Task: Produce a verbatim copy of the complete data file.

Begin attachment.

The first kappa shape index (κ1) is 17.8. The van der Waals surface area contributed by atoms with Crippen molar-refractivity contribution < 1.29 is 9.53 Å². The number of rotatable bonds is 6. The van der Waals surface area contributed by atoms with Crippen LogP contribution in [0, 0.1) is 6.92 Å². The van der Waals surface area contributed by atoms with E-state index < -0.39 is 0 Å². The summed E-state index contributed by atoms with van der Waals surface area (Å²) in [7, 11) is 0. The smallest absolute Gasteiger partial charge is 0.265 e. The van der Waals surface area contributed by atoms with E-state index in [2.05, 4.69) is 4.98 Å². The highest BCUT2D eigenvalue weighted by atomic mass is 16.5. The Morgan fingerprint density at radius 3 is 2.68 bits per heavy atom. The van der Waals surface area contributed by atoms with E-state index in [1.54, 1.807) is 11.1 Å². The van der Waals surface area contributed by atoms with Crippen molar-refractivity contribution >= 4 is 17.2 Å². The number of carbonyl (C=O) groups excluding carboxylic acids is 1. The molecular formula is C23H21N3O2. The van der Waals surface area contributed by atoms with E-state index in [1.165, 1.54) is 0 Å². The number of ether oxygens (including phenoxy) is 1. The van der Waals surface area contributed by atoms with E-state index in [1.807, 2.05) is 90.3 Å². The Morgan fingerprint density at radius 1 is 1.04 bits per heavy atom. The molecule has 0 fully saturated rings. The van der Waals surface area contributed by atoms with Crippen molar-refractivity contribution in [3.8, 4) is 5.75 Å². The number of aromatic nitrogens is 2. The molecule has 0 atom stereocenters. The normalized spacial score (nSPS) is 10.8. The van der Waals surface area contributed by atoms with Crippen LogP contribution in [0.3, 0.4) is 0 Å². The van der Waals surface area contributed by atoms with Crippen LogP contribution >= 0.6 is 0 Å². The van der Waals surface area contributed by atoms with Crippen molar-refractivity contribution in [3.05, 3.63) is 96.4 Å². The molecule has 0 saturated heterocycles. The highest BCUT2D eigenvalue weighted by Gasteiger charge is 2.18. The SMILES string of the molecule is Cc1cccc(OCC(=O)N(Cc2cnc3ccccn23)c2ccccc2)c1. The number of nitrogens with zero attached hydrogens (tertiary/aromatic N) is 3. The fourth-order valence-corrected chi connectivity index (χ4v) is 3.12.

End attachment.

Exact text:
The first kappa shape index (κ1) is 17.8. The van der Waals surface area contributed by atoms with Crippen molar-refractivity contribution < 1.29 is 9.53 Å². The number of rotatable bonds is 6. The van der Waals surface area contributed by atoms with Crippen LogP contribution in [0, 0.1) is 6.92 Å². The van der Waals surface area contributed by atoms with E-state index < -0.39 is 0 Å². The summed E-state index contributed by atoms with van der Waals surface area (Å²) in [7, 11) is 0. The smallest absolute Gasteiger partial charge is 0.265 e. The van der Waals surface area contributed by atoms with E-state index in [2.05, 4.69) is 4.98 Å². The highest BCUT2D eigenvalue weighted by atomic mass is 16.5. The Morgan fingerprint density at radius 3 is 2.68 bits per heavy atom. The van der Waals surface area contributed by atoms with E-state index in [1.54, 1.807) is 11.1 Å². The van der Waals surface area contributed by atoms with Crippen molar-refractivity contribution >= 4 is 17.2 Å². The number of carbonyl (C=O) groups excluding carboxylic acids is 1. The molecular formula is C23H21N3O2. The van der Waals surface area contributed by atoms with E-state index in [1.165, 1.54) is 0 Å². The number of ether oxygens (including phenoxy) is 1. The van der Waals surface area contributed by atoms with E-state index in [1.807, 2.05) is 90.3 Å². The Morgan fingerprint density at radius 1 is 1.04 bits per heavy atom. The molecule has 0 fully saturated rings. The van der Waals surface area contributed by atoms with Crippen molar-refractivity contribution in [3.8, 4) is 5.75 Å². The number of aromatic nitrogens is 2. The molecule has 0 atom stereocenters. The normalized spacial score (nSPS) is 10.8. The van der Waals surface area contributed by atoms with Crippen LogP contribution in [0.3, 0.4) is 0 Å². The van der Waals surface area contributed by atoms with Crippen LogP contribution >= 0.6 is 0 Å². The van der Waals surface area contributed by atoms with Crippen molar-refractivity contribution in [3.05, 3.63) is 96.4 Å². The molecule has 0 saturated heterocycles. The highest BCUT2D eigenvalue weighted by Gasteiger charge is 2.18. The SMILES string of the molecule is Cc1cccc(OCC(=O)N(Cc2cnc3ccccn23)c2ccccc2)c1. The number of nitrogens with zero attached hydrogens (tertiary/aromatic N) is 3. The fourth-order valence-corrected chi connectivity index (χ4v) is 3.12.